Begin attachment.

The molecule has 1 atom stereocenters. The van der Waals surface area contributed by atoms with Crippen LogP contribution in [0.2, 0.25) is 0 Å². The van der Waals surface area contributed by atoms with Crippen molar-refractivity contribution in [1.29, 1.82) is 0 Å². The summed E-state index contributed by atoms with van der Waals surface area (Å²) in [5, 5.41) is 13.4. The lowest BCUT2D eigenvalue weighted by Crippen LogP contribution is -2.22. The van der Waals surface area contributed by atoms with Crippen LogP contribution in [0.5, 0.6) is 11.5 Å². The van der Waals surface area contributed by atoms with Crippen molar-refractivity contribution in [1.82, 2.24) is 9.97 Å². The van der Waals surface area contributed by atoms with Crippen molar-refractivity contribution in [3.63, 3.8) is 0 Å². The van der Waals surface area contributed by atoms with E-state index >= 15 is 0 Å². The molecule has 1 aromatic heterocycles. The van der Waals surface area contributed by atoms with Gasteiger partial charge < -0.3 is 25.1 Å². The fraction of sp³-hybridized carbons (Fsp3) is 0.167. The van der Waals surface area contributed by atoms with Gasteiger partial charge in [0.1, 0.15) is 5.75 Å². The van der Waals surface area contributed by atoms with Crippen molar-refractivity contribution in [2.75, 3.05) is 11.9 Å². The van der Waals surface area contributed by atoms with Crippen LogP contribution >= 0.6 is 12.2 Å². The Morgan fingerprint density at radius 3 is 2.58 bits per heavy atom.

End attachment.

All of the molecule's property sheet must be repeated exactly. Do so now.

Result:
The molecule has 1 atom stereocenters. The van der Waals surface area contributed by atoms with Crippen LogP contribution in [0.2, 0.25) is 0 Å². The van der Waals surface area contributed by atoms with Crippen molar-refractivity contribution in [1.29, 1.82) is 0 Å². The summed E-state index contributed by atoms with van der Waals surface area (Å²) in [5, 5.41) is 13.4. The lowest BCUT2D eigenvalue weighted by Crippen LogP contribution is -2.22. The van der Waals surface area contributed by atoms with Crippen LogP contribution in [0.5, 0.6) is 11.5 Å². The van der Waals surface area contributed by atoms with Crippen molar-refractivity contribution in [1.82, 2.24) is 9.97 Å². The van der Waals surface area contributed by atoms with Crippen molar-refractivity contribution in [3.63, 3.8) is 0 Å². The van der Waals surface area contributed by atoms with E-state index >= 15 is 0 Å². The molecule has 1 aromatic heterocycles. The van der Waals surface area contributed by atoms with Gasteiger partial charge < -0.3 is 25.1 Å². The fraction of sp³-hybridized carbons (Fsp3) is 0.167. The van der Waals surface area contributed by atoms with Gasteiger partial charge in [0.1, 0.15) is 5.75 Å². The van der Waals surface area contributed by atoms with Crippen molar-refractivity contribution in [2.75, 3.05) is 11.9 Å². The van der Waals surface area contributed by atoms with Crippen LogP contribution >= 0.6 is 12.2 Å². The Morgan fingerprint density at radius 3 is 2.58 bits per heavy atom.